Getting this right says a lot about the administration of your church. Good stewards pay attention to the details and sweat them out so that those they serve will not have to. Can your congregants rest assured that the receipt you send them is IRS proof? Are you certain your receipt is fully compliant? Let me give you the do’s and don’ts of contribution statements.
1. Do make sure the name and address of the giver is correct: Believe it or not, many contribution statements have typos on the name and address. Before printing the contribution statements, review the names and addresses of your givers and make sure the information is correct.
2. Do give them out on or before January 31st: By the end of January, most taxpayers have received their W-2, 1098, 1099-misc forms, and other tax-related documents. In order for a taxpayer to deduct what they gave to the church they must receive their contribution statements before they file their tax returns. As a matter of practice, it is usually a good idea to make a public announcement that their statements will be issued by January 31st and that they should wait on filing their tax return until they receive the statement.
3. Do give a special acknowledgement when a donation is for $250.00 or more: Make sure you include the four pieces of additional information.
4. Do state whether each item is deductible: When your church issues a contribution statement, it normally lists the date of each contribution, the fund to which it was given, and the amount given. As a matter of clarity, your itemized contribution statement should state whether each item is deductible. There are some instances when a person makes a donation that is not tax deductible. Item 10 explains when a donation is not deductible.
5. Do not give a tax-deductible receipt for donated property: There are times when a person gives personal property to the church as a donation. In order for the giver to get a tax deduction, he/she must receive written acknowledgement from the church. See item six.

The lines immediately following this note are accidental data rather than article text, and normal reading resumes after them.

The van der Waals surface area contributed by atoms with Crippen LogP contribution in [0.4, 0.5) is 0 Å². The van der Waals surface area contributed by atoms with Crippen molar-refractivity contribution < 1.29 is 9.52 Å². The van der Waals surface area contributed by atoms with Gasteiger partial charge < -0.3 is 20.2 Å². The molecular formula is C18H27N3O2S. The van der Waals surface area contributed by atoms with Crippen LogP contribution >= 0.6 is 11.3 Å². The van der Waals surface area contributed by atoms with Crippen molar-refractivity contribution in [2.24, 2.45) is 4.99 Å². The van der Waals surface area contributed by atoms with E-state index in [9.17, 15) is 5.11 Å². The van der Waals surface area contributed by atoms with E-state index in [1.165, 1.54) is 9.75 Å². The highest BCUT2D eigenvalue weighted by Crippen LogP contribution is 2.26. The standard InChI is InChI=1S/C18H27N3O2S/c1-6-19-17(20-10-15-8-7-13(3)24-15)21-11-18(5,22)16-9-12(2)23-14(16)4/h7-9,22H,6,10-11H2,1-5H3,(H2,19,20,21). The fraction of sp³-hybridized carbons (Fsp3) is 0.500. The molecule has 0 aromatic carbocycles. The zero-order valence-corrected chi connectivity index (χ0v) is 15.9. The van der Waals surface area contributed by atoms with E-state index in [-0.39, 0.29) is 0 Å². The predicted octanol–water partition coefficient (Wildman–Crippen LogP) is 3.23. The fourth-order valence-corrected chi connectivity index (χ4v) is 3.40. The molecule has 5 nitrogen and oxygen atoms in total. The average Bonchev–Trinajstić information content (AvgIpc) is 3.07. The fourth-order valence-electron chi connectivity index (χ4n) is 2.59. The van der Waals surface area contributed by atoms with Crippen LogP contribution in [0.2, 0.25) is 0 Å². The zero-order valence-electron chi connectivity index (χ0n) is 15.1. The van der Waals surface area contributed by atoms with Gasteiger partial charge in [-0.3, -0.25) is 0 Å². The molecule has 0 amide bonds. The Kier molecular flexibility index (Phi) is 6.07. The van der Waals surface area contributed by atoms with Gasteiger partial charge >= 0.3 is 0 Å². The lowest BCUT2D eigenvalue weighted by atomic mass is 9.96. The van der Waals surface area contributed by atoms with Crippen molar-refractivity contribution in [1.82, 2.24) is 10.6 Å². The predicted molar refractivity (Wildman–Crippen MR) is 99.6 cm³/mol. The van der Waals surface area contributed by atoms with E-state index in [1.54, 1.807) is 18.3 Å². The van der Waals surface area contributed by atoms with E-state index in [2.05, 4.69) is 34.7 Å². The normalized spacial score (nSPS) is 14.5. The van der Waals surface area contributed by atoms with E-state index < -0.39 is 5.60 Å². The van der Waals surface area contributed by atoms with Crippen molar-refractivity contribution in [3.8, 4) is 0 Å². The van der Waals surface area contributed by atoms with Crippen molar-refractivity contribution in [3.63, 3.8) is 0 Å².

6. Do not estimate or appraise donated property: Section 170(f)(8)(b) and IRS regulation 1.170A-13(f) states that the written acknowledgement the church issues to the giver must not state the value of the donated item. In other words, the church is only allowed to give the donor a letter describing in detail the property that was donated and whether the church is able to use it to further its exempt purposes.
7. Do not give a receipt for donated time and services: Many churches this year will give a contribution statement to individuals who donated their time and services to the church. Though serving the church in this way is a noble thing, the tax code does not allow such individuals to receive a tax deduction for donated time and services.
8. Do not give a receipt for donated rent: Last year many pastors asked me if they were allowed to give their landlord a contribution statement for the discount he/she gave the church on the rent. This, too, is not tax deductible and the church must not issue a contribution statement for reduced rent.
9. Do not give a receipt for a donated car: If someone donates a car to your church, do not list the contribution in the normal contribution statement. In order for the donor to get a deduction, the church must give the donor a letter (contemporaneous written acknowledgment) that meets the requirements of section 170(f)(12). The letter must display the donor’s name, address, Social Security number, vehicle identification number, and whether the church will use the car, give it to a needy family, or sell it. In lieu of the letter, the church can give the donor copy B of form 1098C.
10. Do not give a deductible receipt for a restricted donation: There are times when a donor makes a contribution to the church, but with strings attached. If a donor donates a gift but maintains control over how the church uses the gift, it is not tax-deductible. In keeping with item 4 above, you can list the contribution, but list it as not deductible.